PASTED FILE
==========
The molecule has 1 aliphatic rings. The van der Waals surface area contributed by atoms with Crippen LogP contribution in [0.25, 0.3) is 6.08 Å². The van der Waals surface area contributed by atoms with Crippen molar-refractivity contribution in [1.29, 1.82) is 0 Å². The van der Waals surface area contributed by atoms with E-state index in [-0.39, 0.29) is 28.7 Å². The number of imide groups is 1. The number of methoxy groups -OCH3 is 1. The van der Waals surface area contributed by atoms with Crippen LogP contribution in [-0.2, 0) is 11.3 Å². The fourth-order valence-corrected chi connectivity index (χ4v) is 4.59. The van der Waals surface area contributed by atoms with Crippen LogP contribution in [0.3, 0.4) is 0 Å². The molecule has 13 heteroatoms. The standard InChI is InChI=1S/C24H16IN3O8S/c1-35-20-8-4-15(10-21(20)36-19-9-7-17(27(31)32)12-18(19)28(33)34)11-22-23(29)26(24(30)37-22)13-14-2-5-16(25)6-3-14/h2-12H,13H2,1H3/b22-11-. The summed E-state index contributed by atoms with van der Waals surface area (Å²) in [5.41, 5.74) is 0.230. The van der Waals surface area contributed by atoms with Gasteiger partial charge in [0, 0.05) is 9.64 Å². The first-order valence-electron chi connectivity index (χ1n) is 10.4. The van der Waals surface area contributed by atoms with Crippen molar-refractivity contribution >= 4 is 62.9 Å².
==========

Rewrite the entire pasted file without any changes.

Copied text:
The molecule has 1 aliphatic rings. The van der Waals surface area contributed by atoms with Crippen LogP contribution in [0.25, 0.3) is 6.08 Å². The van der Waals surface area contributed by atoms with Crippen molar-refractivity contribution in [1.29, 1.82) is 0 Å². The van der Waals surface area contributed by atoms with E-state index in [-0.39, 0.29) is 28.7 Å². The number of imide groups is 1. The number of methoxy groups -OCH3 is 1. The van der Waals surface area contributed by atoms with Crippen LogP contribution in [-0.2, 0) is 11.3 Å². The fourth-order valence-corrected chi connectivity index (χ4v) is 4.59. The van der Waals surface area contributed by atoms with Crippen LogP contribution in [0.3, 0.4) is 0 Å². The molecule has 13 heteroatoms. The standard InChI is InChI=1S/C24H16IN3O8S/c1-35-20-8-4-15(10-21(20)36-19-9-7-17(27(31)32)12-18(19)28(33)34)11-22-23(29)26(24(30)37-22)13-14-2-5-16(25)6-3-14/h2-12H,13H2,1H3/b22-11-. The summed E-state index contributed by atoms with van der Waals surface area (Å²) in [5.41, 5.74) is 0.230. The van der Waals surface area contributed by atoms with Gasteiger partial charge in [0, 0.05) is 9.64 Å². The first-order valence-electron chi connectivity index (χ1n) is 10.4. The van der Waals surface area contributed by atoms with Crippen molar-refractivity contribution >= 4 is 62.9 Å².